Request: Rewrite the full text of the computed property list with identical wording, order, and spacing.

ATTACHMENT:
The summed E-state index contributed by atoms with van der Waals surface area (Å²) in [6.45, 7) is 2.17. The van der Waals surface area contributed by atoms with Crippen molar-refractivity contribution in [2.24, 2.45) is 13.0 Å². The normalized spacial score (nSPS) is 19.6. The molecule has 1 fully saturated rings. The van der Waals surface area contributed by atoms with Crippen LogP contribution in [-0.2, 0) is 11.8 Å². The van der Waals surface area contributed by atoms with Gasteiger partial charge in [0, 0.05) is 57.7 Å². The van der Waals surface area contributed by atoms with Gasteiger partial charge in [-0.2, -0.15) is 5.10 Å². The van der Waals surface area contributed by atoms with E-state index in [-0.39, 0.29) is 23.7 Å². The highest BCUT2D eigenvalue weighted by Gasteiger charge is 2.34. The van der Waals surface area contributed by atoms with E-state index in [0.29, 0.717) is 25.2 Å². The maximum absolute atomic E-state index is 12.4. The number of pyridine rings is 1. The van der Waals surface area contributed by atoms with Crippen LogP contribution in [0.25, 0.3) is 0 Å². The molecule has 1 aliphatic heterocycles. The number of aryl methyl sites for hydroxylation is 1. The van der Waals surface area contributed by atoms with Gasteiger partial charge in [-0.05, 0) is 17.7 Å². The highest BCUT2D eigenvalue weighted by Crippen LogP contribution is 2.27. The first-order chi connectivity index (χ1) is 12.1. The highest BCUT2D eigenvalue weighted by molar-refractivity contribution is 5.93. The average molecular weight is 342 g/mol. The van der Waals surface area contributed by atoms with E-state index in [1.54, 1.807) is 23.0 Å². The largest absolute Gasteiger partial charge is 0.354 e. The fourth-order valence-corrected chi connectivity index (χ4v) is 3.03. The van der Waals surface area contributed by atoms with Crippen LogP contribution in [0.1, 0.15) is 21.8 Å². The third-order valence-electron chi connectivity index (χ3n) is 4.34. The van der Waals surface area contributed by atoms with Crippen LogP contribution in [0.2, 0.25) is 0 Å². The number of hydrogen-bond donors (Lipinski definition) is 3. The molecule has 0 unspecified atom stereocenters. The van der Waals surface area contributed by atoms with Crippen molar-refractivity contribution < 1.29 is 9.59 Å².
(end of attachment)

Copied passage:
The summed E-state index contributed by atoms with van der Waals surface area (Å²) in [6.45, 7) is 2.17. The van der Waals surface area contributed by atoms with Crippen molar-refractivity contribution in [2.24, 2.45) is 13.0 Å². The normalized spacial score (nSPS) is 19.6. The molecule has 1 fully saturated rings. The van der Waals surface area contributed by atoms with Crippen LogP contribution in [-0.2, 0) is 11.8 Å². The van der Waals surface area contributed by atoms with Gasteiger partial charge in [0, 0.05) is 57.7 Å². The van der Waals surface area contributed by atoms with Gasteiger partial charge in [-0.2, -0.15) is 5.10 Å². The van der Waals surface area contributed by atoms with E-state index in [-0.39, 0.29) is 23.7 Å². The highest BCUT2D eigenvalue weighted by Gasteiger charge is 2.34. The van der Waals surface area contributed by atoms with E-state index in [0.29, 0.717) is 25.2 Å². The maximum absolute atomic E-state index is 12.4. The number of pyridine rings is 1. The van der Waals surface area contributed by atoms with Crippen LogP contribution in [0.25, 0.3) is 0 Å². The molecule has 1 aliphatic heterocycles. The number of aryl methyl sites for hydroxylation is 1. The van der Waals surface area contributed by atoms with Gasteiger partial charge in [-0.05, 0) is 17.7 Å². The highest BCUT2D eigenvalue weighted by Crippen LogP contribution is 2.27. The first-order chi connectivity index (χ1) is 12.1. The highest BCUT2D eigenvalue weighted by molar-refractivity contribution is 5.93. The average molecular weight is 342 g/mol. The van der Waals surface area contributed by atoms with E-state index in [1.54, 1.807) is 23.0 Å². The largest absolute Gasteiger partial charge is 0.354 e. The fourth-order valence-corrected chi connectivity index (χ4v) is 3.03. The van der Waals surface area contributed by atoms with Crippen LogP contribution in [0.1, 0.15) is 21.8 Å². The third-order valence-electron chi connectivity index (χ3n) is 4.34. The van der Waals surface area contributed by atoms with Crippen LogP contribution in [0.2, 0.25) is 0 Å². The number of hydrogen-bond donors (Lipinski definition) is 3. The molecule has 0 unspecified atom stereocenters. The van der Waals surface area contributed by atoms with Crippen molar-refractivity contribution < 1.29 is 9.59 Å².